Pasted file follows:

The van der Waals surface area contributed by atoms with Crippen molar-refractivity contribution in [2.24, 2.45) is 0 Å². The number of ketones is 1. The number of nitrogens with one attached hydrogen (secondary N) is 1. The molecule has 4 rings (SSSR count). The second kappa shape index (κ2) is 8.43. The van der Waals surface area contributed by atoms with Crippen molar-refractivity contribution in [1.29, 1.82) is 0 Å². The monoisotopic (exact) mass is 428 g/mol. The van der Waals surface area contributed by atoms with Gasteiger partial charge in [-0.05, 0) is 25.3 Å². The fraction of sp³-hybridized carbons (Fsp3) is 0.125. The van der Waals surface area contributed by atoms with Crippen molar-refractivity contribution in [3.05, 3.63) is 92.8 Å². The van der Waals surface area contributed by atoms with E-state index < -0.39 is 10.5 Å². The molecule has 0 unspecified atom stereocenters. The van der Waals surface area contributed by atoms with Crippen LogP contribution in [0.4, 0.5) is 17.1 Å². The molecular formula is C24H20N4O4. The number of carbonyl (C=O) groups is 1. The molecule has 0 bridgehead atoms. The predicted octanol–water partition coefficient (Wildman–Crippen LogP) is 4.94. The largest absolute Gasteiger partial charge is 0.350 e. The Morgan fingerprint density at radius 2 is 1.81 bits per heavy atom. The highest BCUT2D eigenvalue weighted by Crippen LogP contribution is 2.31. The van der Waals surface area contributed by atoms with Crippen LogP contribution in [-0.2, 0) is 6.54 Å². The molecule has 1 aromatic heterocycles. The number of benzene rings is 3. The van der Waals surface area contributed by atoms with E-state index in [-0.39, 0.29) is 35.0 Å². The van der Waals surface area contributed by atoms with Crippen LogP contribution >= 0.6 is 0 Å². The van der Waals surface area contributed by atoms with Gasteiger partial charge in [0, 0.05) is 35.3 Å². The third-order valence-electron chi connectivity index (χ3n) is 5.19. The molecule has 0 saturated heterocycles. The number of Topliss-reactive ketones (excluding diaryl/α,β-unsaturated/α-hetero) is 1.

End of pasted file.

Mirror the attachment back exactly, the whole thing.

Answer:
The van der Waals surface area contributed by atoms with Crippen molar-refractivity contribution in [2.24, 2.45) is 0 Å². The number of ketones is 1. The number of nitrogens with one attached hydrogen (secondary N) is 1. The molecule has 4 rings (SSSR count). The second kappa shape index (κ2) is 8.43. The van der Waals surface area contributed by atoms with Crippen molar-refractivity contribution in [1.29, 1.82) is 0 Å². The monoisotopic (exact) mass is 428 g/mol. The van der Waals surface area contributed by atoms with Gasteiger partial charge in [-0.05, 0) is 25.3 Å². The fraction of sp³-hybridized carbons (Fsp3) is 0.125. The van der Waals surface area contributed by atoms with Crippen molar-refractivity contribution in [3.05, 3.63) is 92.8 Å². The van der Waals surface area contributed by atoms with E-state index < -0.39 is 10.5 Å². The molecule has 0 unspecified atom stereocenters. The van der Waals surface area contributed by atoms with Crippen LogP contribution in [0.4, 0.5) is 17.1 Å². The molecular formula is C24H20N4O4. The number of carbonyl (C=O) groups is 1. The molecule has 0 bridgehead atoms. The predicted octanol–water partition coefficient (Wildman–Crippen LogP) is 4.94. The largest absolute Gasteiger partial charge is 0.350 e. The Morgan fingerprint density at radius 2 is 1.81 bits per heavy atom. The highest BCUT2D eigenvalue weighted by Crippen LogP contribution is 2.31. The van der Waals surface area contributed by atoms with Crippen LogP contribution in [-0.2, 0) is 6.54 Å². The molecule has 1 aromatic heterocycles. The number of benzene rings is 3. The van der Waals surface area contributed by atoms with E-state index in [-0.39, 0.29) is 35.0 Å². The van der Waals surface area contributed by atoms with Crippen LogP contribution >= 0.6 is 0 Å². The van der Waals surface area contributed by atoms with Gasteiger partial charge in [0, 0.05) is 35.3 Å². The third-order valence-electron chi connectivity index (χ3n) is 5.19. The molecule has 0 saturated heterocycles. The number of Topliss-reactive ketones (excluding diaryl/α,β-unsaturated/α-hetero) is 1.